On the West Coast, concern for abstract values in art developed into the California Light and Space Movement, which manifested as sculpture. Many works played with light in such a way that they tended to disappear. Robert Irwin created a famous illusion with a disk and special lighting. Larry Bell created a glass box that blends with the setting.
|Robert Irwin, b. 1928|
|Larry Bell, b. 1939|
Glass Cube, 1984
|Bill Allan, b. 1936|
Half a Dam, 1971
|Robert Hudson, b. 1938|
Plumb Bob, 1982
|Scott Burton, 1939-1989|
Pair of Steel Chairs, 1987-1989
|Agnes Martin, 1912-2004|
Untitled #21, 1980
For me, the Contemporary group was the least interesting. This is a catchall category, with references to the other movements, and no unique approach or common characteristic. One of the best is Vija Celmins, who is rigorously intellectual while being tied to reality. I love her take on the night sky.
|Vija Celmins, b. 1938|
In the next image, contemporary painter Deborah Orapallo combined stunning use of color with the subject of magic and disappearance to create a powerful image.
|Deborah Orapallo, b. 1954|
Houdini Challenged, 1990
Although all these artists are considered Americans, it is worth noting that many of them came here from other countries. Josef Albers and Hans Hofmann came from Germany. Vija Celmins and Mark Rothko came from Latvia. Louise Nevelson was born in Ukraine. Willem de Kooning immigrated from the Netherlands. Agnes Martin came here from Canada. One of the advantages of a free democratic society is that it attracts artists trying to escape oppression. The result is that the Anderson collection has an international avant-garde quality.
I can't urge everyone to dash up to Stanford to enjoy this new art collection. There are no "pretty pictures" here—no nubile girls bathing, no sensitive portraits, no thrilling sunsets. A few works make ironic or comical commentary, but by and large this is pretty serious stuff—abstract, intellectual, theoretical, experimental. Mrs. Anderson referred to the Clyfford Still painting at the head of this article as "tough," incomparably "beautiful" but "tough." You could say the collection is mostly "art for art's sake," meaning that most of the works don't refer to life or the real world; most of them manipulate art values for their own sake. Instead of saying to himself, "I want to paint this great alpine scenery," for instance, an artist might say, "I want to see how red interacts with other colors," or "I wonder if an all-black painting could be meaningful, or an all-white one." Even when Diebenkorn or Park painted a pretty girl, they abstracted the figure into the overall design.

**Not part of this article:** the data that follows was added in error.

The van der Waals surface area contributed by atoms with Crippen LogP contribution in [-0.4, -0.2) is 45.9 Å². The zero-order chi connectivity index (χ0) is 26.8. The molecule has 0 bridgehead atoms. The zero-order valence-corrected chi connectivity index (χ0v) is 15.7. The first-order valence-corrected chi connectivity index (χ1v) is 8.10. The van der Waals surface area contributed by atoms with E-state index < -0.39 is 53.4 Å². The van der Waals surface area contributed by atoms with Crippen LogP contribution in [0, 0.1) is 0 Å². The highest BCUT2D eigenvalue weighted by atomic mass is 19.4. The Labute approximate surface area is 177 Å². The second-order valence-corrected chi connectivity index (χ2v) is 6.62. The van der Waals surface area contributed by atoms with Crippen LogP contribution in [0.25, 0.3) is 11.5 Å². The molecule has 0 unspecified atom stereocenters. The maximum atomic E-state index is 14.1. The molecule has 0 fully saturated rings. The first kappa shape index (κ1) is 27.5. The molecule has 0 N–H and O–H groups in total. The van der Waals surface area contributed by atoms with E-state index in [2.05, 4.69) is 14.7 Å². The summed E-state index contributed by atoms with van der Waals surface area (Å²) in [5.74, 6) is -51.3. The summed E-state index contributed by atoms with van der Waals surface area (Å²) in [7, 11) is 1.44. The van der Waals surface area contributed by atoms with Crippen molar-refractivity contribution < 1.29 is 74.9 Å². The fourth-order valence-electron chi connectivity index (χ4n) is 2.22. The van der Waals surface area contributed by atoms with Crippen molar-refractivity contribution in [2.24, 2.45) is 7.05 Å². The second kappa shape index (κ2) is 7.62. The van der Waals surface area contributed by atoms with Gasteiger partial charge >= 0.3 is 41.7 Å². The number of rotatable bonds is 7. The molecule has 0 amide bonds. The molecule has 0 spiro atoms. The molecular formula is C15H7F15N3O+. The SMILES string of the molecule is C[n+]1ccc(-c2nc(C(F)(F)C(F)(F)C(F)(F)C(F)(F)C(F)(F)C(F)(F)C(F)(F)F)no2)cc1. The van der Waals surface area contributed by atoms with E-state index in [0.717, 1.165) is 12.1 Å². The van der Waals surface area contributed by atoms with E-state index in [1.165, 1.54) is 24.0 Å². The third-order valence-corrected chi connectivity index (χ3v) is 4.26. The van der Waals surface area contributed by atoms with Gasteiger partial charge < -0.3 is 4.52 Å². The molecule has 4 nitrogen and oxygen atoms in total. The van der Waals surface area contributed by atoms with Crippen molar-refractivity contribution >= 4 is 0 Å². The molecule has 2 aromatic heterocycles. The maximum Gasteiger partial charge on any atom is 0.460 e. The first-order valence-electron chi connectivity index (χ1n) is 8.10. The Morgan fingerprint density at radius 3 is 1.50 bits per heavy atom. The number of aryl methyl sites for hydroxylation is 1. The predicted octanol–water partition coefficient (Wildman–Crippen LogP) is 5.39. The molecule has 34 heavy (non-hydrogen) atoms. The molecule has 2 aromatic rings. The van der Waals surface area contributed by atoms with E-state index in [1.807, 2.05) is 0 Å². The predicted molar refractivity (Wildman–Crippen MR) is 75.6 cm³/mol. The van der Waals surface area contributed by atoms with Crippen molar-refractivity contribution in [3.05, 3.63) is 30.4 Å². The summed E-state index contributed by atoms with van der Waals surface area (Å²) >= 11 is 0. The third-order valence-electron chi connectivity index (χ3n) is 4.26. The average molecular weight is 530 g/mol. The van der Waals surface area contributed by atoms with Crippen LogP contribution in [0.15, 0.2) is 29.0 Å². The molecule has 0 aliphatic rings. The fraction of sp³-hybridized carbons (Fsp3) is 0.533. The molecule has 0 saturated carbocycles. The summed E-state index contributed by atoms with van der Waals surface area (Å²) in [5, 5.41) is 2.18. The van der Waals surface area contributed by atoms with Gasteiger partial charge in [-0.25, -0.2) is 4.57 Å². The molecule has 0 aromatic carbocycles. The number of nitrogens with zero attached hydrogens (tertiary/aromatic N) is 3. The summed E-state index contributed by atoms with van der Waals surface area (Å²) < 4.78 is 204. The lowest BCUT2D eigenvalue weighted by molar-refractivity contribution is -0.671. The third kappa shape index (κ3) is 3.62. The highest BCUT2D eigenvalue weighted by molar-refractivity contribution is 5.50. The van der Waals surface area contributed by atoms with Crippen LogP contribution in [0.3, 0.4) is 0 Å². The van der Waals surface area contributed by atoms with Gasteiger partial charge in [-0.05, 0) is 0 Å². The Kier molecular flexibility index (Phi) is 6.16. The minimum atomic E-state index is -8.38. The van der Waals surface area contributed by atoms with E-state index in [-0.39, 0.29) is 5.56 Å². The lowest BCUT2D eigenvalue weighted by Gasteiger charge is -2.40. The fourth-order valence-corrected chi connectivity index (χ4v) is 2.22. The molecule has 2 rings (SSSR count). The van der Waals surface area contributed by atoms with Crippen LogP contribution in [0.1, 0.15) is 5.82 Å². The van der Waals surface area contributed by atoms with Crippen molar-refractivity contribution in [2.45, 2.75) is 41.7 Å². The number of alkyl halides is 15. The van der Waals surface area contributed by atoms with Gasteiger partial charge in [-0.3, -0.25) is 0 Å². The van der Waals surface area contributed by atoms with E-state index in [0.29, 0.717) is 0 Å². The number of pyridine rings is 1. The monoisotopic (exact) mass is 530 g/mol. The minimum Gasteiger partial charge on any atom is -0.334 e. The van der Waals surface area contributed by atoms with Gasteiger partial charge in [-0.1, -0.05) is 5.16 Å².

If you have the appropriate background, or if you are kind of tired of traditional, content-driven art, spending a couple of hours in this new museum is quite uplifting. It's refreshing to putter about in a world of abstractions, setting aside your routine worries. The simplicity and concentration of most of the works has a meditative effect, if you're up for that.
For teachers and students of art, the Anderson Collection is an invaluable record of the main trends in art in the second half of the twentieth century. All of us in the Bay Area can be proud of this new asset.